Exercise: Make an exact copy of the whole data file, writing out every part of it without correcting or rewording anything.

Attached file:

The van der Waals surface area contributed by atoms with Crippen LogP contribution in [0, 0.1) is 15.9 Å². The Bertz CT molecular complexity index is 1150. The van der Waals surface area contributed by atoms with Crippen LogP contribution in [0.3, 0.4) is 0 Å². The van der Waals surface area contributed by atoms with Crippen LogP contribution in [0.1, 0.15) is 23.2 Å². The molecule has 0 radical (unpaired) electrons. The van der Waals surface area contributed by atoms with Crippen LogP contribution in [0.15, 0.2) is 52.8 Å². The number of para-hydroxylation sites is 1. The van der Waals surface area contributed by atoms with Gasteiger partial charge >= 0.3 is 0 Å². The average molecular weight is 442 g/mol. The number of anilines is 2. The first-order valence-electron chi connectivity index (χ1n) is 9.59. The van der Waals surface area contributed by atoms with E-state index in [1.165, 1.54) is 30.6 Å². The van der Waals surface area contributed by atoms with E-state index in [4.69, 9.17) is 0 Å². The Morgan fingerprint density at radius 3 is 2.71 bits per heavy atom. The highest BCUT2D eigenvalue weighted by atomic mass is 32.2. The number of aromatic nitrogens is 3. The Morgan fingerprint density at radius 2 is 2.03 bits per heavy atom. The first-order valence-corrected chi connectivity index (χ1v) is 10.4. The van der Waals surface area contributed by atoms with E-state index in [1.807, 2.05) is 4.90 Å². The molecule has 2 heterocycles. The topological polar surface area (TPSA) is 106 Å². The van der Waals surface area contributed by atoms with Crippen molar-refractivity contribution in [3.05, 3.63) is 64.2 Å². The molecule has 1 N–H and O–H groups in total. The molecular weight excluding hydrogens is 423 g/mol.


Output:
The van der Waals surface area contributed by atoms with Crippen LogP contribution in [0, 0.1) is 15.9 Å². The Bertz CT molecular complexity index is 1150. The van der Waals surface area contributed by atoms with Crippen LogP contribution in [0.3, 0.4) is 0 Å². The van der Waals surface area contributed by atoms with Crippen LogP contribution in [0.1, 0.15) is 23.2 Å². The molecule has 0 radical (unpaired) electrons. The van der Waals surface area contributed by atoms with Crippen LogP contribution in [0.15, 0.2) is 52.8 Å². The number of para-hydroxylation sites is 1. The van der Waals surface area contributed by atoms with Gasteiger partial charge >= 0.3 is 0 Å². The average molecular weight is 442 g/mol. The number of anilines is 2. The first-order valence-electron chi connectivity index (χ1n) is 9.59. The van der Waals surface area contributed by atoms with E-state index in [1.165, 1.54) is 30.6 Å². The van der Waals surface area contributed by atoms with E-state index in [4.69, 9.17) is 0 Å². The Morgan fingerprint density at radius 3 is 2.71 bits per heavy atom. The highest BCUT2D eigenvalue weighted by atomic mass is 32.2. The number of aromatic nitrogens is 3. The Morgan fingerprint density at radius 2 is 2.03 bits per heavy atom. The first-order valence-corrected chi connectivity index (χ1v) is 10.4. The van der Waals surface area contributed by atoms with E-state index in [1.807, 2.05) is 4.90 Å². The molecule has 2 heterocycles. The topological polar surface area (TPSA) is 106 Å². The van der Waals surface area contributed by atoms with Crippen molar-refractivity contribution in [3.05, 3.63) is 64.2 Å². The molecule has 1 N–H and O–H groups in total. The molecular weight excluding hydrogens is 423 g/mol.